OCN--Cn' H2n' --NH--R--NH--Cn' H2n' --NCO(II)
where R and Cn' H2n' have the meaning defined above.
Because of this ability to generate a diisocyanate on heating, the compounds (I) are admixed with an appropriate polyol and employed as compositions which are stable on storage at ambient temperature (circa 25° C.) but which, upon heating to a temperature above that at which the compounds (I) undergo ring-opening, generate a polyurethane by reaction of the liberated diisocyanate with the polyol.
We have now found that compounds closely related to those of formula (I) above possess properties which are significantly different from those of formula (I) and these differences give rise to unexpected advantages in the use of the compounds of this invention as compared with the corresponding use of the compounds of formula (I).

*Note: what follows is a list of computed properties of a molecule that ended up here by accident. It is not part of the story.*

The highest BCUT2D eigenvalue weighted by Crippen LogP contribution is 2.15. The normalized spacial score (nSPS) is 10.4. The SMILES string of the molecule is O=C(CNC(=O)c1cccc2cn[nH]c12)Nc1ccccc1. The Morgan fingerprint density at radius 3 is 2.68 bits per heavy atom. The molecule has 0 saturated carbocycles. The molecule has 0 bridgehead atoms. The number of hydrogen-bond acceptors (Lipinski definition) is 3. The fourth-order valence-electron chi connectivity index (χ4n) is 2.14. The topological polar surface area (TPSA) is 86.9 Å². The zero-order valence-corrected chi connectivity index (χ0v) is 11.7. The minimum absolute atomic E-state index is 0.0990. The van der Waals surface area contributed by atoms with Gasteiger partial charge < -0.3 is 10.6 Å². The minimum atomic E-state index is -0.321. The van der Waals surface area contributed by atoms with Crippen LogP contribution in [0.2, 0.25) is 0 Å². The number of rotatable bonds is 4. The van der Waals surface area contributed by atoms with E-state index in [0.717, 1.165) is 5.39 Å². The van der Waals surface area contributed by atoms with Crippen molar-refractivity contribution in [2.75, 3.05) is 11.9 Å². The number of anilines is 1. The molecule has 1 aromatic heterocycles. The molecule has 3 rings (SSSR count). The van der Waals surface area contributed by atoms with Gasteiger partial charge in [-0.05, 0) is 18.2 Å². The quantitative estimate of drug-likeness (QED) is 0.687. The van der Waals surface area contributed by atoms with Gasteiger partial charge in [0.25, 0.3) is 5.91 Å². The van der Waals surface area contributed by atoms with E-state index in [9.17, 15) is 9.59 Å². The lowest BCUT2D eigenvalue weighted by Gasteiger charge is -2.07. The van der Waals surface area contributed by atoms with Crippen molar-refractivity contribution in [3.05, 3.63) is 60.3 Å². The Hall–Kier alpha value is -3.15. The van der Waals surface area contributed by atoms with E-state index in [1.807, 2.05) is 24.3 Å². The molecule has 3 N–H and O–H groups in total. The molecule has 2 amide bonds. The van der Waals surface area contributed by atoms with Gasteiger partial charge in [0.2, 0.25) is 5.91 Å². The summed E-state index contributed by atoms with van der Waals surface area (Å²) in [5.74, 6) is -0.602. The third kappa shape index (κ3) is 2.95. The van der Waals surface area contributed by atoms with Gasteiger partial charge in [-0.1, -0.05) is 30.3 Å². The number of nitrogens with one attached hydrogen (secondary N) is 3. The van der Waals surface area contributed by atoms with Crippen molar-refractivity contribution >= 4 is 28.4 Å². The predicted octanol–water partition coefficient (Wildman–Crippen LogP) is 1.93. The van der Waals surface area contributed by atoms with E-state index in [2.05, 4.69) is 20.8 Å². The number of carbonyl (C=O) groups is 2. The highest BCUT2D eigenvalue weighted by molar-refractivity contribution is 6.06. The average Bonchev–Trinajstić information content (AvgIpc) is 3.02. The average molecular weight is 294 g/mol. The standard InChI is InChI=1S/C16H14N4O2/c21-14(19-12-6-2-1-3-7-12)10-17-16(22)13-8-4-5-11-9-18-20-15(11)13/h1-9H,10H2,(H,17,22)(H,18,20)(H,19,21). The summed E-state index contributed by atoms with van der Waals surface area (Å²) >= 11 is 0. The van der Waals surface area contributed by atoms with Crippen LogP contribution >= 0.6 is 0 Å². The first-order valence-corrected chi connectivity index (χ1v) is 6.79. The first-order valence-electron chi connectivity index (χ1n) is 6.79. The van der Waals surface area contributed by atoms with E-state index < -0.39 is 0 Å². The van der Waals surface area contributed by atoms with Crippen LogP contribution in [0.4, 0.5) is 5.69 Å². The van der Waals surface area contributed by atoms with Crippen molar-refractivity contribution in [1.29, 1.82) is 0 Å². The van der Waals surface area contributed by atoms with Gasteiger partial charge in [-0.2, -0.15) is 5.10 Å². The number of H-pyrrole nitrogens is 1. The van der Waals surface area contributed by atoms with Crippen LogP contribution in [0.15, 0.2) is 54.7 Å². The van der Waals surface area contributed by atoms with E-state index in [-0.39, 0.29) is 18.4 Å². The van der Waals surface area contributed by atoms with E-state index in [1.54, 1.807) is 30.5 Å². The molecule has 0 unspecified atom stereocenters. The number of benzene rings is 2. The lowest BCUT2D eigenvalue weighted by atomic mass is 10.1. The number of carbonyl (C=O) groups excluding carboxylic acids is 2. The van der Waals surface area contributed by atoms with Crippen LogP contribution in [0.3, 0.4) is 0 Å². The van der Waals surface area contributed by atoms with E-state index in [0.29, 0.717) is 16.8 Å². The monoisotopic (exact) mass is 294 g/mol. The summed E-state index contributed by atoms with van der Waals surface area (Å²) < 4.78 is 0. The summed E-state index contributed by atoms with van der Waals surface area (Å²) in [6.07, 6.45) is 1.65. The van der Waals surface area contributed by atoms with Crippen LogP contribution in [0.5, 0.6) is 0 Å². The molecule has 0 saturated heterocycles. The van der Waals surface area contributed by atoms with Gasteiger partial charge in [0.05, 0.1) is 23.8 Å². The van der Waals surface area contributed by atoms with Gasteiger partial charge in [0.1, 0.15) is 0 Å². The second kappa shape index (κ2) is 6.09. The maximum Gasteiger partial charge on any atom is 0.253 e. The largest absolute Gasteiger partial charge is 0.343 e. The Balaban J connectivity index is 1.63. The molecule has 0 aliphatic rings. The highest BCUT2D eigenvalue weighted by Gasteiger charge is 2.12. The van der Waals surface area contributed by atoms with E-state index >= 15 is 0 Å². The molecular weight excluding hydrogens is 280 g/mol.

This invention comprises bis(cyclic ureas) having the formula: ##STR5## wherein R is a divalent radical selected from the class consisting of (a) ##STR6## wherein alkylene contains from 1 to 11 carbon atoms, inclusive; and (b) ##STR7## and Cn H2n is alkylene selected from the class consisting of ##STR8## wherein R1, R2, R3, R4, R5, R6, R7, R8, R9, and R10 are each independently selected from the class consisting of hydrogen and an inert substituent.
The invention also comprises storage stable compositions which are adapted to generate polyurethanes on heating which compositions comprise a compound of the formula (III), a polymeric polyol, and, optionally, a polyurethane catalyst.